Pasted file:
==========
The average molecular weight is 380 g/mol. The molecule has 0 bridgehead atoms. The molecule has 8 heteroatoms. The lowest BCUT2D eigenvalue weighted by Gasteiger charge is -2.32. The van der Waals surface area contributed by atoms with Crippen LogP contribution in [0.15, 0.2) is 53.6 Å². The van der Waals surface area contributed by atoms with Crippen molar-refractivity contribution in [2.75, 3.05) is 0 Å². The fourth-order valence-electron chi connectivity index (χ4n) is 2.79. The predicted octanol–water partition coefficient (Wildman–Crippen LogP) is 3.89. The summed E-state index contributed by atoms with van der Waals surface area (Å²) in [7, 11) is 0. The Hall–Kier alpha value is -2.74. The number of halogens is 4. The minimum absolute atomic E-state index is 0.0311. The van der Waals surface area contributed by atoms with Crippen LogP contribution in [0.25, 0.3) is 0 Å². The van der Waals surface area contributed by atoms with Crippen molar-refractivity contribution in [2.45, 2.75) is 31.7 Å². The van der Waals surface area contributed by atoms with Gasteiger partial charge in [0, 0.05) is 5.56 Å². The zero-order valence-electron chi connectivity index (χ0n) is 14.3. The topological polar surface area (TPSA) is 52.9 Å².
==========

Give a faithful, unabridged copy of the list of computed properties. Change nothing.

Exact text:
The average molecular weight is 380 g/mol. The molecule has 0 bridgehead atoms. The molecule has 8 heteroatoms. The lowest BCUT2D eigenvalue weighted by Gasteiger charge is -2.32. The van der Waals surface area contributed by atoms with Crippen LogP contribution in [0.15, 0.2) is 53.6 Å². The van der Waals surface area contributed by atoms with Crippen molar-refractivity contribution in [2.75, 3.05) is 0 Å². The fourth-order valence-electron chi connectivity index (χ4n) is 2.79. The predicted octanol–water partition coefficient (Wildman–Crippen LogP) is 3.89. The summed E-state index contributed by atoms with van der Waals surface area (Å²) in [7, 11) is 0. The Hall–Kier alpha value is -2.74. The number of halogens is 4. The minimum absolute atomic E-state index is 0.0311. The van der Waals surface area contributed by atoms with Crippen LogP contribution in [0.25, 0.3) is 0 Å². The van der Waals surface area contributed by atoms with Crippen molar-refractivity contribution in [2.45, 2.75) is 31.7 Å². The van der Waals surface area contributed by atoms with Gasteiger partial charge in [0, 0.05) is 5.56 Å². The zero-order valence-electron chi connectivity index (χ0n) is 14.3. The topological polar surface area (TPSA) is 52.9 Å².